Proceedings of The Physiological Society

King's College London (2009) Proc Physiol Soc 14, C7

Oral Communications

Changes in upper limb reaching synergies with human ageing

M. Mayston1, S. F. Farmer3, C. Hopkins2

1. Neuroscience, Physiology, Pharmacology, University College London, London, United Kingdom. 2. Physiotherapy, Royal Hospital for Neurodisability, London, United Kingdom. 3. Neurology, University College London, London, United Kingdom.


  • Mean+/-SEM angular motion at wrist pick up (WPU) and release (WR) elbow (ELB) and shoulder (SH) pooled for left and right sides. Diagonal lines=subjects aged < 60 years (n=9 subjects; 90 trials); vertical lines = subjects aged >60 years (n=7 subjects; 70 trials). * = p<0.01; ** = p< 0.001

Not much is known about the effects of ageing on the important upper limb functions of manipulation and movement of objects. Furthermore, it is important to understand the effects of normal ageing on upper limb movement synergies in order to improve the understanding of the pathophysiology and management of neurological conditions e.g. stroke. The aim of this study was to investigate the effects of hand-dominance and age on upper limb reaching functions. With ethical approval we studied 16 participants (age range 22-82 years, 55.1 ± 20.4: mean + SD: 4 male, 2 left-handed). Participants were excluded if they had previous neurological and/or musculoskeletal problems. Participants performed a reaching task involving movement of the shoulder, elbow and wrist in 3-D space. These movements were measured using the Cartesian Optoelectronic Dynamic Anthropometer (CODA;Charnwood Dynamics, UK) motion analysis system. Participants picked up and moved a cup across a table, released it, and then brought their arm back to the starting position. The task was carried out five times and data from all the trials were used in the analyses. Both left and right upper limbs were tested. Quaternion angles (angular motion) were calculated from the kinematic data using Matlab (Mathworks Inc, USA) routines developed for this study. Hand dominance did not significantly affect this task (Paired t-test: P>0.05), therefore data from left and right sides were pooled prior to age comparison. For the purposes of comparison subjects were divided into younger and older age groups (age 22-54 years, n=9 vs 64-82 years, n=7). Significant changes in angular motion were found with increasing age. There were increases in angular motion of the wrist at object pick up (Unpaired t-test: P < 0.05) and a significant decrease in total elbow movement (Unpaired t-test: P < 0.05). These data are displayed in Figure 1. Linear regression between angular motion at shoulder, elbow and wrist and age showed that wrist angular motion at object pick up, but not object release increased (F(1,158)=5.2) whilst shoulder and elbow angular motion decreased (F(1,158)=7.7; F(1,158)=17.8; ANOVA; P < 0.05 for shoulder, elbow and wrist pick-up).These results suggest that there are changes in movement synergies with ageing. The total angular movement at the shoulder and elbow decreases whilst total angular movement at the wrist increases. We do know yet whether the increase in wrist movement is compensatory for the decreases in shoulder and elbow movement.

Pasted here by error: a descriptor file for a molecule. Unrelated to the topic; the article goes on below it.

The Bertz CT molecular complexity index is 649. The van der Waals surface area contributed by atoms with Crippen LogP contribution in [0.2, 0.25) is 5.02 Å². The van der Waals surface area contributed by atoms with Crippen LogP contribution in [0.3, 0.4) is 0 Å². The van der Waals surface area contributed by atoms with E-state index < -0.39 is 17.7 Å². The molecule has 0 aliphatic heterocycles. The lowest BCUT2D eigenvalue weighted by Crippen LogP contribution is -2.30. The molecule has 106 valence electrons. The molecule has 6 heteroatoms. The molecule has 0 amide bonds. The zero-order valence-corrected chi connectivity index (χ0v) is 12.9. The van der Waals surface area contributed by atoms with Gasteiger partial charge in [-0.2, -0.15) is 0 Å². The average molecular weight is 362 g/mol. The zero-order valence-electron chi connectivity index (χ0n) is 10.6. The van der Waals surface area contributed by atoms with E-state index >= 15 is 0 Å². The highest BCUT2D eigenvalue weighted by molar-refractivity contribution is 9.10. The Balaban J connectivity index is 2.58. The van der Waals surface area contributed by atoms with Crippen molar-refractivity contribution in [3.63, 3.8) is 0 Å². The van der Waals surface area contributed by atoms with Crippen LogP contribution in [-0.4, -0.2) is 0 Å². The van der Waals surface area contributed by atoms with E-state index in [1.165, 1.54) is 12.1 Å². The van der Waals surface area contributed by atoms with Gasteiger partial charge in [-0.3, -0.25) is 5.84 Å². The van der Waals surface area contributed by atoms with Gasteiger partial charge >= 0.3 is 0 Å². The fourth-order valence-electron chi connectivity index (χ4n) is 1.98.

Where applicable, experiments conform with Society ethical requirements